Legal Momentum Salutes Justice Marie Garibaldi, First Woman on NJ Supreme Court

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Friday, January 22, 2016

Justice Marie Garibaldi, the first woman appointed to the New Jersey Supreme Court, passed away on January 15 at age 81. Legal Momentum salutes this trailblazer for women’s equality.

A true pioneer of the legal profession, Garibaldi forged a career path that was not welcoming to women. After she graduated from Connecticut College in 1956, she was unable to attend business school because, at the time, not one of them accepted women. Instead, she enrolled in Columbia Law School. The 12 women students in her class of more than 250, coincidentally, also included future U.S. Supreme Court Justice Ruth Bader Ginsburg. A prominent New York law firm where Garibaldi worked after she got her LLM from New York University would not make her a partner because she was a woman. Undaunted, she joined a top New Jersey law firm, now known as Riker, Danzig, Scherer, Hyland & Perretti, where she quickly became a partner. She was one of the first women partners at a New Jersey firm. While at Riker, Danzig in the early 1970s, Justice Garibaldi also served as a municipal court judge in Weehawken. Justice Garibaldi was the first woman to head the New Jersey State Bar Association, in 1982. She also served as co-chair of Thomas Kean’s gubernatorial campaign.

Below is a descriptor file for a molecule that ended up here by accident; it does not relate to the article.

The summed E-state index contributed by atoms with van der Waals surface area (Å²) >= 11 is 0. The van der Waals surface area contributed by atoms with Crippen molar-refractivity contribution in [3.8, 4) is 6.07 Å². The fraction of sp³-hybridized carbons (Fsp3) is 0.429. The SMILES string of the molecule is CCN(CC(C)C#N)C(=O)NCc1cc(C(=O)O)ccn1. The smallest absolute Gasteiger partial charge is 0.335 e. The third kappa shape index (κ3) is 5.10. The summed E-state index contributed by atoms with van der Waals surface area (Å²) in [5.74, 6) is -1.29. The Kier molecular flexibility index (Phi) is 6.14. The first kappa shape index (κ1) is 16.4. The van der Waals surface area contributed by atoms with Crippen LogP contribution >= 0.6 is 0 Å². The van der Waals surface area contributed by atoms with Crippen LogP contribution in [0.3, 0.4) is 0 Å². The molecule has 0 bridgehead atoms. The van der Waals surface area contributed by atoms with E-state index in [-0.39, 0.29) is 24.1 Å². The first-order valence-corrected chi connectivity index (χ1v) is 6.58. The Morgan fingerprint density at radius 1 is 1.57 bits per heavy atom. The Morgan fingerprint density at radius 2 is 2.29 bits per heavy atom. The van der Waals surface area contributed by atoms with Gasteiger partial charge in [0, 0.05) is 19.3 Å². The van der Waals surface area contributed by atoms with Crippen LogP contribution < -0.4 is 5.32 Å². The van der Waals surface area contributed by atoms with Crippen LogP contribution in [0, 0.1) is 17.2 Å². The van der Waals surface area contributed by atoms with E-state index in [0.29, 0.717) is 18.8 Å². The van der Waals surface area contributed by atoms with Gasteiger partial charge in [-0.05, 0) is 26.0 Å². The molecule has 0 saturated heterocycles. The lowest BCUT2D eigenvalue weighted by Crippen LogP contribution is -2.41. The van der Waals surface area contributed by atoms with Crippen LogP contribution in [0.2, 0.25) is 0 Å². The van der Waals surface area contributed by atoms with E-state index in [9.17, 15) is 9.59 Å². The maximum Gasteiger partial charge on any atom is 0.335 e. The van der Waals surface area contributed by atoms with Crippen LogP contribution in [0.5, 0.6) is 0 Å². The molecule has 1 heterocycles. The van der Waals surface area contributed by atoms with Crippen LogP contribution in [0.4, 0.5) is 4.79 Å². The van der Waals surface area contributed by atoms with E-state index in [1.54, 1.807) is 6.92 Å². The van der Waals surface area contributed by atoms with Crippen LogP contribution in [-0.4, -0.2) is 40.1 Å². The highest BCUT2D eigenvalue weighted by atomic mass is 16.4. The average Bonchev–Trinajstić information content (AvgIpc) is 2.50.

When she was appointed to serve as the first woman on the NJ Supreme Court by Governor Kean in 1982, she made clear that she would apply a gender justice lens to her legal analysis. “When you come to the court you bring your life experiences, and I think a woman has different life experiences than some men would have. I expect I may bring a particular point of view, and it will be affected by the fact I’m a woman, but my reasons will be grounded in the law.” When Garibaldi first arrived for work at the Supreme Court, the courthouse used by the Supreme Court in Trenton did not even have a women’s restroom!

Justice Garibaldi served on a court that earned a national reputation progressive and innovative for pioneering rulings in the 1970s and '80s. While on the court, she wrote more than 225 opinions, including several important dissents and landmark legal decisions. One of Justice Garibaldi’s opinions held that the exclusion of women from Princeton University’s private undergraduate eating clubs was discriminatory. Another defined the conduct that constitutes sexual harassment in the workplace. Her opinions also upheld the rights of women, the disabled, the news media, and other groups.  

Legal Momentum salutes the life and work of Justice Garibaldi, who was was a role model for many women and men who wanted to pursue a legal career. She will be sorely missed by the entire Legal Momentum community.

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